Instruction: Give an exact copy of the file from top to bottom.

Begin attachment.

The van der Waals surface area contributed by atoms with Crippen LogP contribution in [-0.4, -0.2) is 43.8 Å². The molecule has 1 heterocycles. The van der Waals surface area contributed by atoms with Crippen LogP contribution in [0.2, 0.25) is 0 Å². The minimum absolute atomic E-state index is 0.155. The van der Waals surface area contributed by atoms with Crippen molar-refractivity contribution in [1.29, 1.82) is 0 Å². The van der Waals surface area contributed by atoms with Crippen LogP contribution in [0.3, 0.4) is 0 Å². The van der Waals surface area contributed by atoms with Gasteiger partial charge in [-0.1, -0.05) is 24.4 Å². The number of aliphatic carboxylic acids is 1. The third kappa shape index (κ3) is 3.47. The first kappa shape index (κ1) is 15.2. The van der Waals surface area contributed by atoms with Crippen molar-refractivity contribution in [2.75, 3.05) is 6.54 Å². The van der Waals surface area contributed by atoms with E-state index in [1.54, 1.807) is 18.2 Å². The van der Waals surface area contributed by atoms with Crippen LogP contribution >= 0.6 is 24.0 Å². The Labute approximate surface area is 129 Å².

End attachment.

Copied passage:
The van der Waals surface area contributed by atoms with Crippen LogP contribution in [-0.4, -0.2) is 43.8 Å². The molecule has 1 heterocycles. The van der Waals surface area contributed by atoms with Crippen LogP contribution in [0.2, 0.25) is 0 Å². The minimum absolute atomic E-state index is 0.155. The van der Waals surface area contributed by atoms with Crippen molar-refractivity contribution in [1.29, 1.82) is 0 Å². The van der Waals surface area contributed by atoms with Crippen LogP contribution in [0.3, 0.4) is 0 Å². The van der Waals surface area contributed by atoms with Gasteiger partial charge in [-0.1, -0.05) is 24.4 Å². The number of aliphatic carboxylic acids is 1. The third kappa shape index (κ3) is 3.47. The first kappa shape index (κ1) is 15.2. The van der Waals surface area contributed by atoms with Crippen molar-refractivity contribution in [2.75, 3.05) is 6.54 Å². The van der Waals surface area contributed by atoms with E-state index in [1.54, 1.807) is 18.2 Å². The van der Waals surface area contributed by atoms with Crippen LogP contribution >= 0.6 is 24.0 Å². The Labute approximate surface area is 129 Å².